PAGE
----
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Showing content with the highest reputation since 09/17/2021 in all areas

  1. Saw this new food truck using a XL BGE on my way to the barber yesterday. Pretty cool, I saw it about 9 in the morning, and it smelled like they were cooking pork butts for the lunch rush, smelled amazing. I am going to have to check it out.
    7 points
  2. A beautiful Chilean Sea Bass steak from Costco, rubbed with lemon-infused EVOO, grilled skin-side-down on the Joe Jr. at 450* to an IT of 100*. Brushed halfway with prepared Yuzu Miso sauce (I've made the sauce from scratch several times and still prefer the commercially prepared version). Plated with a base of the warmed sauce seasoned with crushed coriander seed, soft pink peppercorn and Maldon salt flakes. Garnished with cilantro and lemon wedges. Yum!! Thanks for Looking and Happy Cooking.
    6 points
  3. dman

    Football and fish?

    Why not! Fresh halibut, skin on, and fresh crab cakes. On the Classic at 350. Sautéed some garlic in butter and drizzled over the fish. Crab cakes on my half moon griddle with butter infused EVOO then topped with the rest of the garlic butter mixture. Delicious!
    6 points
  4. So for the challenge this month, I figured I should pay homage to my beloved Cowboys. No, not the Dallas ones….the University of Wyoming Cowboys. So Cowboy Beans it is…. Started off cooking some turkey bacon to have for later. Sautéed extra lean ground turkey, hatch chiles, serranos and onions. Added in the turkey bacon. Then the beans and brown sugar, mustard and BBQ sauce. Let it simmer. Added some chile flake to bring it up a bit. And some Meat Church Holy Voodoo. Thickened up nicely. Simply dished up. Not sure the Cowboys would approve of my turkey substitution, but this was quite tasty.
    6 points
  5. philpom

    Top Loin Steak

    A fantastic steak if cooked correctly aka rare. These turned out very tender and juicy. Salt and pepper over a hot fire. Placed on the grate cold. Served on the fine china as always.
    6 points
  6. I trimmed up an 11 lb brisket and it goes into the kamado around midnight and based on the last two sessions I expected it will reach stall/wrapping temp around 8ish. Alarm wake me up about 6:50 to help get my daughter ready for school. Took a look on the Fireboard dashboard and saw the prob temp at 189. Immediately freaked out. Got butcher paper ready, wrapped and put it back into the smoker in 10 minutes. Got my daughter on her way and took a look at the phone again and it says 135F? WTH? I took the Thermapen out and tested a few spots and the temp is indeed at the mid 130s. Unwrapped, put it back to continue cooking. I checked the historical chart and at no point in time after I put the brisket in initially, the probe temp has exceeded the current high. To summarize and lessons learned: - Don't trust your eyes when you are sleepy and not wearing glasses. - Double check temp with thermometer before next step in the process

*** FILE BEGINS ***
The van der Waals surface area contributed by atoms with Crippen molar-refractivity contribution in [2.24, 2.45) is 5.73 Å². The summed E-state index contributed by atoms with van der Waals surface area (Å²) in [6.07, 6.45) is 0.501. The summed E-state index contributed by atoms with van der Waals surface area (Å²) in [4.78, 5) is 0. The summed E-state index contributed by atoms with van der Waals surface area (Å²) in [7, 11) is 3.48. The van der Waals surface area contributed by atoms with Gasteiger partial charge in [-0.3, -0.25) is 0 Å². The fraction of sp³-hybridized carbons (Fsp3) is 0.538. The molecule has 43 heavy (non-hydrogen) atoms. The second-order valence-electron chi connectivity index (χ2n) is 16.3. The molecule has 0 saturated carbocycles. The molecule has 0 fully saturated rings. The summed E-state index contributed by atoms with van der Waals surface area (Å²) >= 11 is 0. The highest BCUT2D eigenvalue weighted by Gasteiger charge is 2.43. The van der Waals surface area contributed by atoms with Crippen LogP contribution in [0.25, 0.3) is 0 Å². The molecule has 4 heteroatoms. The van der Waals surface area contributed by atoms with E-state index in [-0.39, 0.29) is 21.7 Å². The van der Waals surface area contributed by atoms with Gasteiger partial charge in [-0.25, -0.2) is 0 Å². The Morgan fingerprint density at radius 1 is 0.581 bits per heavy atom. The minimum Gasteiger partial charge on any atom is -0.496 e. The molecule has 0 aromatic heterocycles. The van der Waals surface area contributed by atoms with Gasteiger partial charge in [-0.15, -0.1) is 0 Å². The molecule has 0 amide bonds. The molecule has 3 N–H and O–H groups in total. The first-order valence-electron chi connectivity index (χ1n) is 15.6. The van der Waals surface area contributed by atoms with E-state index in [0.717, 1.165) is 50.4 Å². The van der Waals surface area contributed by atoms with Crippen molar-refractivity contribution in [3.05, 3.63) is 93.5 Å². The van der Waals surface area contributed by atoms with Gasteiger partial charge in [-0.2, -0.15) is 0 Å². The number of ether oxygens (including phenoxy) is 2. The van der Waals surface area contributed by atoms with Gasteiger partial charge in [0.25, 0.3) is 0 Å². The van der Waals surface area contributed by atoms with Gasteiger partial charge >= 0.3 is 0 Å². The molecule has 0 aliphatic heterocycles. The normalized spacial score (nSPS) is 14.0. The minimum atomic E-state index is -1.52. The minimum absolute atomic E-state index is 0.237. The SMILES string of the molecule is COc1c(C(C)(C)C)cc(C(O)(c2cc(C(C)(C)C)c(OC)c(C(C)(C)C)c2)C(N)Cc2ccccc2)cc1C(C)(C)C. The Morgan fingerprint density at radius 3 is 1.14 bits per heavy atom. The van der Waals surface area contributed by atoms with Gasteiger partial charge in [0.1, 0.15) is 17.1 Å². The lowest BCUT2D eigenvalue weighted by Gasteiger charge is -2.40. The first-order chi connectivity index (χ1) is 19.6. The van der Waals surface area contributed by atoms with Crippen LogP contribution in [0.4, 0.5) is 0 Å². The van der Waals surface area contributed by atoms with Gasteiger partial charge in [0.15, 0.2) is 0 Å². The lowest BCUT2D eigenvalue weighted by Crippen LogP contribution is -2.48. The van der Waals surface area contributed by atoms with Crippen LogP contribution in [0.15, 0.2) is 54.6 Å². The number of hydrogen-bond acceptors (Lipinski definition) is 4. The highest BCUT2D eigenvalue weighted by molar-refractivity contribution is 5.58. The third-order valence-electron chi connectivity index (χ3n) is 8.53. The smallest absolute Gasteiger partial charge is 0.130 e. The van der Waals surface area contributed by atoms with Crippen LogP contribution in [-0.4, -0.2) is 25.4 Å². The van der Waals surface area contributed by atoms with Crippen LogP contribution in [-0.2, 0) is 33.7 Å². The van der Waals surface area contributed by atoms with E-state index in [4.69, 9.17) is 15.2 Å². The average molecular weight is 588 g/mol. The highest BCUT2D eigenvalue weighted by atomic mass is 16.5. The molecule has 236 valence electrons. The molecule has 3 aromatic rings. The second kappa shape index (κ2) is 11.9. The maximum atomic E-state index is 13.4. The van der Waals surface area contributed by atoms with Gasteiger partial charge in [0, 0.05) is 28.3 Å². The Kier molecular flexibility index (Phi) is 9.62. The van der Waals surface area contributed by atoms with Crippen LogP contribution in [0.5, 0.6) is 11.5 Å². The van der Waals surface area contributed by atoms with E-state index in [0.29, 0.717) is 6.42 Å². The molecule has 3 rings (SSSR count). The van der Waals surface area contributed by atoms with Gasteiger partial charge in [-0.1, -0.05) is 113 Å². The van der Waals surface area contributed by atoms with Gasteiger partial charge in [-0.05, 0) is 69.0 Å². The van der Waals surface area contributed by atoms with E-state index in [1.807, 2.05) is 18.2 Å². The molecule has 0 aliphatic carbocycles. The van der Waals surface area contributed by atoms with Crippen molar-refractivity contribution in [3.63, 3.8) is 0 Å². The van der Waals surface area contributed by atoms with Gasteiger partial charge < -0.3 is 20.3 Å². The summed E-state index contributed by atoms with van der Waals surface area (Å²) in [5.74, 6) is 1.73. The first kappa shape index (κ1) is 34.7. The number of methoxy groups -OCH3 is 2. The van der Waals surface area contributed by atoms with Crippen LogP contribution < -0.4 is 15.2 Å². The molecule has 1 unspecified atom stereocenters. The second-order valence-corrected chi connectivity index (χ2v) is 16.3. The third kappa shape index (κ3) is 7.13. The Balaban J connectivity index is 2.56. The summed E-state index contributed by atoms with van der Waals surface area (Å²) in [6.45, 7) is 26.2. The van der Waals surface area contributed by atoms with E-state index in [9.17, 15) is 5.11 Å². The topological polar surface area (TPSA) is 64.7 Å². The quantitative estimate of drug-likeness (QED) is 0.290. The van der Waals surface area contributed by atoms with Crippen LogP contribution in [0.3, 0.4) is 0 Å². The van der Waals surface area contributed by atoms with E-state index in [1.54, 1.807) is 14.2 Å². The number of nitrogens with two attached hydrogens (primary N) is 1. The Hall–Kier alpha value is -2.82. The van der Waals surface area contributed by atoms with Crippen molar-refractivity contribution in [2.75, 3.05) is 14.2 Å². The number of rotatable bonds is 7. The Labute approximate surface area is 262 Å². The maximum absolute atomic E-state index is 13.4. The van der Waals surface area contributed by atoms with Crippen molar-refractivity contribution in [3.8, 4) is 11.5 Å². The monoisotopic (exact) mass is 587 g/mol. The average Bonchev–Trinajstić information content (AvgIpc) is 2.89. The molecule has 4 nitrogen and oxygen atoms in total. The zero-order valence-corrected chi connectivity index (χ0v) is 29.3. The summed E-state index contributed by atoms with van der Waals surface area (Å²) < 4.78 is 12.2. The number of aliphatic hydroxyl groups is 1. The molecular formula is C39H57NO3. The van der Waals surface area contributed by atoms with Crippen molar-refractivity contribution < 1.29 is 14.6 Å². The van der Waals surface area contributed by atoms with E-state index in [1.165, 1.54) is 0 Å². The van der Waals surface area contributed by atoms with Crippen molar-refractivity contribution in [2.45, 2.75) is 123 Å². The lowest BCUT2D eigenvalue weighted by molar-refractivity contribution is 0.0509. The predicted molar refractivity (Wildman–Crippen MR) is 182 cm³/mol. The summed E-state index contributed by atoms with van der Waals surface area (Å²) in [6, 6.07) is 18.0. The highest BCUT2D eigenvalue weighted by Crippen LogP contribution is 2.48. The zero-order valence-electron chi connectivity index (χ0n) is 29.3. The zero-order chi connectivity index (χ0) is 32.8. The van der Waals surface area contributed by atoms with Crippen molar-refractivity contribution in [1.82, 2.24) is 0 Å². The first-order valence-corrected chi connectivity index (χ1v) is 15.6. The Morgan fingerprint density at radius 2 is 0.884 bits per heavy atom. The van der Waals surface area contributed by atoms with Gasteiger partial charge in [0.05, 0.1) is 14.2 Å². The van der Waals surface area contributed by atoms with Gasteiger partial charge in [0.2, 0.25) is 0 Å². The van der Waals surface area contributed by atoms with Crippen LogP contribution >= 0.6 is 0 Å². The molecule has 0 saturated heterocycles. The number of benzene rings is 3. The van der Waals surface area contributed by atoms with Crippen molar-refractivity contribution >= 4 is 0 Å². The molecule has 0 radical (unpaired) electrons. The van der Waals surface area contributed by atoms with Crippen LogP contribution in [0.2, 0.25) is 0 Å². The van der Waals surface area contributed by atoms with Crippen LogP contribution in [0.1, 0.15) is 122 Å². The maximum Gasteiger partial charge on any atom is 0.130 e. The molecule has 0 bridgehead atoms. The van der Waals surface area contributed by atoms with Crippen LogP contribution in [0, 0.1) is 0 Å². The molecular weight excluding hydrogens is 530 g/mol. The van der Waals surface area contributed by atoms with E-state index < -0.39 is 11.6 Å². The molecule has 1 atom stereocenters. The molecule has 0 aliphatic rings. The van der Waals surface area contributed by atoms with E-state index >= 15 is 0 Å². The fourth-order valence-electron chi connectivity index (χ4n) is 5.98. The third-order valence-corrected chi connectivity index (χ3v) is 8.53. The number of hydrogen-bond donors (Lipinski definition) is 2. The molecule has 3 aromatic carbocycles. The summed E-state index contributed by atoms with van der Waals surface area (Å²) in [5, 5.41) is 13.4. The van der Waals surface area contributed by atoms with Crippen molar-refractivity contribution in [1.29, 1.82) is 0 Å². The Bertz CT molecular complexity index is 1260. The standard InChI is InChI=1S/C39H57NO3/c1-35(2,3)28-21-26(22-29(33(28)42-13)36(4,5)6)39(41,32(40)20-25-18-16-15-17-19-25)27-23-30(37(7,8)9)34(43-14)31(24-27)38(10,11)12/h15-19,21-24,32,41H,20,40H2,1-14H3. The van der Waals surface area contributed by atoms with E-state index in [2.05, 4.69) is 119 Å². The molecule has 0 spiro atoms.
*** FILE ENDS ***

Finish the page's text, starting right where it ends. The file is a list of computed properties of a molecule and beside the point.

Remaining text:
5 points
  7. Excellent! Now it’s time for Rebels vs Tide!
    5 points
  8. Roasted a nice little 3lb chicken with potatoes, carrots, onions, and celery last night. Came out great, and my wife and I enjoyed half of it. After dinner I sliced up the remaining breast and pulled the meat off the bone. I set my 8" Global on the bottom edge of the cutting board, and started to put the chicken in a ziplock on it's way to the fridge. The zip lock bag caught the handle of my knife and sent it off the cutting board and sliding off the edge of the granite counter and down to the floor blade first. The tip struck me directly in the top of my foot, cutting right through the top of my shoe and penetrating my foot. Stabbed me pretty good, but missed the veins on the top of my foot, and didn't need stitches. None the less it scared the heck out of me. After the incident and no serious damage to my foot, I laughed at thinking at least the tip didn't hit the ceramic tile and break, I love that knife. Be careful out there
    5 points